The Lowdown on Lake Norman (LKN)
If you’re new to the area, allow us to unleash our inner nerd and dazzle you with a few interesting nuggets about North Carolina’s largest man-made lake…
First off - Lake Norman is huge, boasting 520 miles of shoreline (exceeding both NC and SC ocean shorelines combined!), it's 33 miles long, and nearly 9 miles wide at its widest point. Because of the size, it has earned the nickname "North Carolina's Inland Sea." Most importantly, the abbreviation for Lake Norman is “LKN,” it took us a few weeks to figure that out when we first moved here, so you’re welcome!
Captivating You With Climate!
An awesome part of living around LKN is that it has all four seasons, which means plenty of vibrant, changing colors to experience around the lake all year long. The variation in temperatures is pretty typical of what one would expect for four seasons, though summers can get a little scorching with temps up into the 90's and some seriously high humidity. (Sorry ladies, expect some bad hair days.)
Winters are generally pretty mild, snow is rare, but a beautiful occurrence over the water. Spring and Fall are very pleasant with nice, comfy temps in the 60s-70s most days. Many believe October is the best month to be on the water. Water temperatures fluctuate throughout the year, but from late fall through early spring it can dip into the 30’s, while June-September will see water temps hit the mid 80 degree mark.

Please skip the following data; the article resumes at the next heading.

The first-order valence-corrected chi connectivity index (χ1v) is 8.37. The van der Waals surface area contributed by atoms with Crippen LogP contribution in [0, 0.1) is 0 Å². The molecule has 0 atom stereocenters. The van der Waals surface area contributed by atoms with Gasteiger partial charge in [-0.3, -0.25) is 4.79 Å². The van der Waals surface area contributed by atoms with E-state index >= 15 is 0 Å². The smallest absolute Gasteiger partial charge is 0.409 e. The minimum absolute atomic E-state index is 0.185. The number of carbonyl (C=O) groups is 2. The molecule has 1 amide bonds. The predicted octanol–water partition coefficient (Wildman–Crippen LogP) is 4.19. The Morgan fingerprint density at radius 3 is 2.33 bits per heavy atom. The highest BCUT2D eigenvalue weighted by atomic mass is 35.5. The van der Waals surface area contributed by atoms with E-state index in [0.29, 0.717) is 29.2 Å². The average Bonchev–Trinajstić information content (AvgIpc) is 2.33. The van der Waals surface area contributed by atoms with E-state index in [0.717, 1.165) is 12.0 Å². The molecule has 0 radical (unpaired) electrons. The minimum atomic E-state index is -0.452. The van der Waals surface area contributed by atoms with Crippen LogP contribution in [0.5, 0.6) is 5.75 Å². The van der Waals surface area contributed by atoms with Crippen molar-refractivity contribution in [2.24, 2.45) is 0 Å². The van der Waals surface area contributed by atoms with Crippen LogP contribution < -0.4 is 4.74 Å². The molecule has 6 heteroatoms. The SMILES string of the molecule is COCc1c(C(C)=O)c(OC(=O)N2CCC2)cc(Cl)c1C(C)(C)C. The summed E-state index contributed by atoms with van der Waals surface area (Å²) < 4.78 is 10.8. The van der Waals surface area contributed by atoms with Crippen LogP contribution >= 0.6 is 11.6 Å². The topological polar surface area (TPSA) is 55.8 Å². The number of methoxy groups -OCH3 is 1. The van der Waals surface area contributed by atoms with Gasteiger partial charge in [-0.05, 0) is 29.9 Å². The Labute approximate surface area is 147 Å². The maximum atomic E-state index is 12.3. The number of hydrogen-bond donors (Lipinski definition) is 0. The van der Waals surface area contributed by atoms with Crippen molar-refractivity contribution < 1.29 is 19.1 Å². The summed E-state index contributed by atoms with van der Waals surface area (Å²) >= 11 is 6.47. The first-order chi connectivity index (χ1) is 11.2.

It's All Ancient History, Dam It!
The lake’s history is somewhat interesting, Duke Power Company dammed up the Catawba River in the early 1960’s to generate electrical energy for Charlotte and the Piedmont Region. You may hear some people say that Duke simply dammed the river and let the entire area flood without caution (flooding buildings, gravesites, etc.) to create Lake Norman, but that’s not entirely accurate. Duke and the local communities went to great lengths to move and/or raze as many structures, trees, and gravesites as possible. But there are still a couple cool historical markers under the water, like a Revolutionary War battle site and an old mill location. And, yes, prior to the lake some of the land was used for burial grounds. But don’t believe the gossip, those grave sites were all relocated BEFORE the river was dammed. (Or so we’ve been told.) There's obviously a lot more to know about the Lake Norman region, but hopefully this is a good start!